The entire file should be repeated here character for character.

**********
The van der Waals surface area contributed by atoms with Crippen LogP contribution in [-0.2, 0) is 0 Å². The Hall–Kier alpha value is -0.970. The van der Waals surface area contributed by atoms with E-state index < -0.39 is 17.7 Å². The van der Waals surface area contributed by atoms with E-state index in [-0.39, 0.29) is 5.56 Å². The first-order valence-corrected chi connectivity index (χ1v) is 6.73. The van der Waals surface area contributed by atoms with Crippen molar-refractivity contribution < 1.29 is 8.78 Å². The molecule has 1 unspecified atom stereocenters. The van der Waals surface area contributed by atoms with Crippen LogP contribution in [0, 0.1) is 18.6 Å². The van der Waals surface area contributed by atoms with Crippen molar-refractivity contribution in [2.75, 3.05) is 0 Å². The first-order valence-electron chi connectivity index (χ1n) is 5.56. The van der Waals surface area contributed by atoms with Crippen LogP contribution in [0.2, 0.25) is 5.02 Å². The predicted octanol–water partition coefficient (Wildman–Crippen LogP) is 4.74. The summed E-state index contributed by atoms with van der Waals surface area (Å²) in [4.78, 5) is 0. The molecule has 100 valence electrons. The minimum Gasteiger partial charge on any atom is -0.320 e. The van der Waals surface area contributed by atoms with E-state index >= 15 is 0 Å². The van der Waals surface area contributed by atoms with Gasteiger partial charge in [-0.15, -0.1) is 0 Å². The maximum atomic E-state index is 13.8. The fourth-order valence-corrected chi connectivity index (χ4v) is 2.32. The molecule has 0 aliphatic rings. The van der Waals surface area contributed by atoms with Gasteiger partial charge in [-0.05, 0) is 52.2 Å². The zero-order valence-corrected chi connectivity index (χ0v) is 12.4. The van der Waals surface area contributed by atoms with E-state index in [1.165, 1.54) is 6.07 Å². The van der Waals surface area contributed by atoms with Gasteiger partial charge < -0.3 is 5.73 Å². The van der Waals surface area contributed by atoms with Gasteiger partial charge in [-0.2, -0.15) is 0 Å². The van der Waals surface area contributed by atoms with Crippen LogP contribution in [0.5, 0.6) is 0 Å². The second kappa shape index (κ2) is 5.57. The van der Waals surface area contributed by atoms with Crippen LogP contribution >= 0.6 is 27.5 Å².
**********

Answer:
The van der Waals surface area contributed by atoms with Crippen LogP contribution in [-0.2, 0) is 0 Å². The Hall–Kier alpha value is -0.970. The van der Waals surface area contributed by atoms with E-state index < -0.39 is 17.7 Å². The van der Waals surface area contributed by atoms with E-state index in [-0.39, 0.29) is 5.56 Å². The first-order valence-corrected chi connectivity index (χ1v) is 6.73. The van der Waals surface area contributed by atoms with Crippen molar-refractivity contribution < 1.29 is 8.78 Å². The molecule has 1 unspecified atom stereocenters. The van der Waals surface area contributed by atoms with Crippen LogP contribution in [0, 0.1) is 18.6 Å². The van der Waals surface area contributed by atoms with Crippen molar-refractivity contribution in [2.75, 3.05) is 0 Å². The first-order valence-electron chi connectivity index (χ1n) is 5.56. The van der Waals surface area contributed by atoms with Crippen LogP contribution in [0.2, 0.25) is 5.02 Å². The predicted octanol–water partition coefficient (Wildman–Crippen LogP) is 4.74. The summed E-state index contributed by atoms with van der Waals surface area (Å²) in [4.78, 5) is 0. The molecule has 100 valence electrons. The minimum Gasteiger partial charge on any atom is -0.320 e. The van der Waals surface area contributed by atoms with E-state index >= 15 is 0 Å². The van der Waals surface area contributed by atoms with Gasteiger partial charge in [-0.15, -0.1) is 0 Å². The maximum atomic E-state index is 13.8. The fourth-order valence-corrected chi connectivity index (χ4v) is 2.32. The molecule has 0 aliphatic rings. The van der Waals surface area contributed by atoms with Gasteiger partial charge in [-0.05, 0) is 52.2 Å². The zero-order valence-corrected chi connectivity index (χ0v) is 12.4. The van der Waals surface area contributed by atoms with E-state index in [1.165, 1.54) is 6.07 Å². The van der Waals surface area contributed by atoms with Gasteiger partial charge < -0.3 is 5.73 Å². The van der Waals surface area contributed by atoms with Gasteiger partial charge in [-0.2, -0.15) is 0 Å². The van der Waals surface area contributed by atoms with Crippen LogP contribution in [0.5, 0.6) is 0 Å². The second kappa shape index (κ2) is 5.57. The van der Waals surface area contributed by atoms with Crippen LogP contribution >= 0.6 is 27.5 Å².